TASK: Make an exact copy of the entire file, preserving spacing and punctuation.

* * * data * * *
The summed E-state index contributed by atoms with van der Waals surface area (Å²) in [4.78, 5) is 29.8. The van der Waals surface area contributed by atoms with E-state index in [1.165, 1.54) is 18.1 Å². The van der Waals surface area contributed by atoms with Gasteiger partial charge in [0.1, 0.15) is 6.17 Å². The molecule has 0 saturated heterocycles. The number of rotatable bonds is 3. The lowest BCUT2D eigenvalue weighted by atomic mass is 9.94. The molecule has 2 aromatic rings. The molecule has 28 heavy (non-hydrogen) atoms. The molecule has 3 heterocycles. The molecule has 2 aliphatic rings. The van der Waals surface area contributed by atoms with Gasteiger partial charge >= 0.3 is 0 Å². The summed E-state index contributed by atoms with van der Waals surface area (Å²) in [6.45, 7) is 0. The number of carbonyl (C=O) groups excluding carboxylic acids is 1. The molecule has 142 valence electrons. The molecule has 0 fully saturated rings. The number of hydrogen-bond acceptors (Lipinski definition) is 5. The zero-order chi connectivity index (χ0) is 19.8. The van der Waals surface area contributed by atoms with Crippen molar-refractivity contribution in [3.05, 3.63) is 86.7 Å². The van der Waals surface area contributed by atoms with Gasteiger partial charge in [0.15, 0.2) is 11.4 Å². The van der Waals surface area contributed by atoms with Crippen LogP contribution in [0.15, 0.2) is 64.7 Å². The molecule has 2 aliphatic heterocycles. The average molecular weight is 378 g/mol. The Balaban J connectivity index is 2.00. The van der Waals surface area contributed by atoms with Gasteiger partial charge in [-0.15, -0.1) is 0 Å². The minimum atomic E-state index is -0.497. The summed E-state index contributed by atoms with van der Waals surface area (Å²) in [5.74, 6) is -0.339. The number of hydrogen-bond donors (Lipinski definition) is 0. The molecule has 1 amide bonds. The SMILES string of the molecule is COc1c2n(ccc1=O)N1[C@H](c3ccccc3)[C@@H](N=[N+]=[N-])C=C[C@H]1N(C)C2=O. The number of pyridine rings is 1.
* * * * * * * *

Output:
The summed E-state index contributed by atoms with van der Waals surface area (Å²) in [4.78, 5) is 29.8. The van der Waals surface area contributed by atoms with E-state index in [1.165, 1.54) is 18.1 Å². The van der Waals surface area contributed by atoms with Gasteiger partial charge in [0.1, 0.15) is 6.17 Å². The molecule has 0 saturated heterocycles. The number of rotatable bonds is 3. The lowest BCUT2D eigenvalue weighted by atomic mass is 9.94. The molecule has 2 aromatic rings. The molecule has 28 heavy (non-hydrogen) atoms. The molecule has 3 heterocycles. The molecule has 2 aliphatic rings. The van der Waals surface area contributed by atoms with Gasteiger partial charge >= 0.3 is 0 Å². The summed E-state index contributed by atoms with van der Waals surface area (Å²) in [6.45, 7) is 0. The number of carbonyl (C=O) groups excluding carboxylic acids is 1. The molecule has 142 valence electrons. The molecule has 0 fully saturated rings. The number of hydrogen-bond acceptors (Lipinski definition) is 5. The zero-order chi connectivity index (χ0) is 19.8. The van der Waals surface area contributed by atoms with Crippen molar-refractivity contribution in [3.05, 3.63) is 86.7 Å². The van der Waals surface area contributed by atoms with Gasteiger partial charge in [0.15, 0.2) is 11.4 Å². The van der Waals surface area contributed by atoms with Crippen LogP contribution in [0.15, 0.2) is 64.7 Å². The molecule has 2 aliphatic heterocycles. The average molecular weight is 378 g/mol. The Balaban J connectivity index is 2.00. The van der Waals surface area contributed by atoms with Gasteiger partial charge in [-0.15, -0.1) is 0 Å². The minimum atomic E-state index is -0.497. The summed E-state index contributed by atoms with van der Waals surface area (Å²) in [5.74, 6) is -0.339. The number of hydrogen-bond donors (Lipinski definition) is 0. The molecule has 1 amide bonds. The SMILES string of the molecule is COc1c2n(ccc1=O)N1[C@H](c3ccccc3)[C@@H](N=[N+]=[N-])C=C[C@H]1N(C)C2=O. The number of pyridine rings is 1.